Monday, May 14, 2012

Doulas: What Market Should You Really Be Targeting?

Peace on Earth begins with birth.  I truly believe this.  This is why I am a doula.  This is why I have a non profit find-a-doula site to help families find the right doula for them.  I think it's important that women who are looking for our services find them easily.  I don't market myself though, so much as spread awareness of doula care.  For doulas who wish to make a living only doulaing, advertising is essential.

I've been hearing a lot about marketing in the birth professional world.  There's always some ad somewhere about marketing your birth business.  I hear a lot about target markets as well.  So let's be honest here,  you don't market to the person you know would want your product, you market to the people who has the persuasive power over the person who wants your product.  As doulas we forget the influence the family members and peers have on first time mother's decisions on her pregnancy and childbirth care.  Women who had discussed having a doula with their families described to me how their family reacted to their wishes, "Why would you want one of those?" Many a time women have said to me: "Oh , I wanted a doula, but my sister/friend told me I wouldn't need one, she'd come with me instead."  This extends through much of their pregnancy choices, how many doulas have heard: "I want a home birth but my family doesn't think it's a good idea so..."

 How do we influence the "influencers"?  Simple: Doulas need to be normalized.  We need to be seen by others, not just women during the part of their lives that our society often wraps in secrecy.   The more comfortable and aware of doula care our communities are the more likely they are to support women in their doula choice.  If our society is able to recognize that doulas provide a service worth paying for, then maybe, just maybe, our communities will begin to believe that how a woman gives birth is important.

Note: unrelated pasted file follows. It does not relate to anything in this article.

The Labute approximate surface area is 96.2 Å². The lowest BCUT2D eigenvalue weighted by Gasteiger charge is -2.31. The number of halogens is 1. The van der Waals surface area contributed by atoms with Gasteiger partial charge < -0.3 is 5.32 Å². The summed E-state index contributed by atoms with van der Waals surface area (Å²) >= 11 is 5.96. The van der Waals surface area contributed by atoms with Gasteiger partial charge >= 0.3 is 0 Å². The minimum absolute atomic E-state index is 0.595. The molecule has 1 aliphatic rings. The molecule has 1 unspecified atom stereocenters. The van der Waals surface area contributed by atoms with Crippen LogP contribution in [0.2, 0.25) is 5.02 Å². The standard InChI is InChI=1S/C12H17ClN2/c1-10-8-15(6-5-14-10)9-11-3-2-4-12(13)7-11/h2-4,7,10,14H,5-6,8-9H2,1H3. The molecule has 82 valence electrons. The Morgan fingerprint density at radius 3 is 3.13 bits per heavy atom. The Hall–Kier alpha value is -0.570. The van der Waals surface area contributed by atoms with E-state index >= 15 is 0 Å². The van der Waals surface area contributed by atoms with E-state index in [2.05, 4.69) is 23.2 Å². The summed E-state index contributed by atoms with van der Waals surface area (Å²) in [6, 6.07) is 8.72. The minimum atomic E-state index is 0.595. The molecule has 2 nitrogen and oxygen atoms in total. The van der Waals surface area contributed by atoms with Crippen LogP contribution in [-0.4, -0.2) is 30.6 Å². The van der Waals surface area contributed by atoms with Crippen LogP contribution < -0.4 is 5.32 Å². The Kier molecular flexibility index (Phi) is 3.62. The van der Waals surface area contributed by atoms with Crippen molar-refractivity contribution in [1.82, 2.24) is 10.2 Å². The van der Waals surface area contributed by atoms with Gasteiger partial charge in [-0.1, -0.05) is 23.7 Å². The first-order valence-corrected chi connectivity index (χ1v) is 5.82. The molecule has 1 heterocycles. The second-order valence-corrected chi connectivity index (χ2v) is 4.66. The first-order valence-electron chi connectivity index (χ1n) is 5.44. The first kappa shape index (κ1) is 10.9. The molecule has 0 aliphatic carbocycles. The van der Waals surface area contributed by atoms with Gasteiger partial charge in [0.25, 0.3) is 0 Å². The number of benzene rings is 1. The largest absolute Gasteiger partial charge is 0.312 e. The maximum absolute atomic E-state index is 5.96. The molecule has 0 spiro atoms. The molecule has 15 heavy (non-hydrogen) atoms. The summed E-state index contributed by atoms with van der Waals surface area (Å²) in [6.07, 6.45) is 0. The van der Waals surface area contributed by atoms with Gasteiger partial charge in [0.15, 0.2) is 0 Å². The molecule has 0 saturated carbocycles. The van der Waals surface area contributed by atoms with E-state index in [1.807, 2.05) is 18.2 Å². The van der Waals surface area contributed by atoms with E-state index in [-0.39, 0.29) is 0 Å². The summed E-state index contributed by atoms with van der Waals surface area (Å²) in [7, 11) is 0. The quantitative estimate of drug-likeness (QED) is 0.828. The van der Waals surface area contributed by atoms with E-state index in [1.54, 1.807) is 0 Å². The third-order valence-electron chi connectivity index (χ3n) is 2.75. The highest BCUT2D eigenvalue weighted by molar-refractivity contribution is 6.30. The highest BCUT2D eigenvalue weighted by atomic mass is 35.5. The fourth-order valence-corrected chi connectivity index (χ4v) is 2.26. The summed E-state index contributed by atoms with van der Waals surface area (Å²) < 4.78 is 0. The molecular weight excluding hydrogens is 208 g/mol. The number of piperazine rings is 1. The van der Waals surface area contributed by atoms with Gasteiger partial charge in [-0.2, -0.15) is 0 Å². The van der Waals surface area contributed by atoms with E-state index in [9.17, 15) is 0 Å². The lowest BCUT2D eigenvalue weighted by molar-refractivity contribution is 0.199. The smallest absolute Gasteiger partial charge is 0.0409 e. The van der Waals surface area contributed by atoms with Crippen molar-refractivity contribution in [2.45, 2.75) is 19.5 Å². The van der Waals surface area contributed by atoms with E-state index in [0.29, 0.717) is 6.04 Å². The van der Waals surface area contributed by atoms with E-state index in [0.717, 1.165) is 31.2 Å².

Another aspect of normalizing doula care is by being honest with ourselves and our clients about the care we provide.  We are not a magic pill, and though the research points to a doula being present lowering the risks of interventions significantly, hiring us does not guarantee an intervention free birth.  It does however guarantee that we will be there, supporting the family through whatever may come.  We are the hand to hold, the reassuring voice in times of doubt and the gentle reminder to ask questions.  We also need to realize that not every woman needs a doula to have an empowering birth.  In fact I believe very few women need a doula.  If there's anything I've learned through this career, it's that women are strong and capable of amazing things. I drive along side her and offer sips of water while she runs the marathon and I am in awe of her.  The truth is, I know she could have done it without me and I hope that I did a good enough job supporting her that she knows that too. 

The less wrapped in mystery (or mysticism for that matter) we are, the more seriously we will be taken as a profession.  The more seriously we are taken, the more opportunity we have to positively impact new families one birth at a time.  It's time to think outside of the belly and into our communities and government.  Marketing need not just be about finding a client, it can be about changing the world.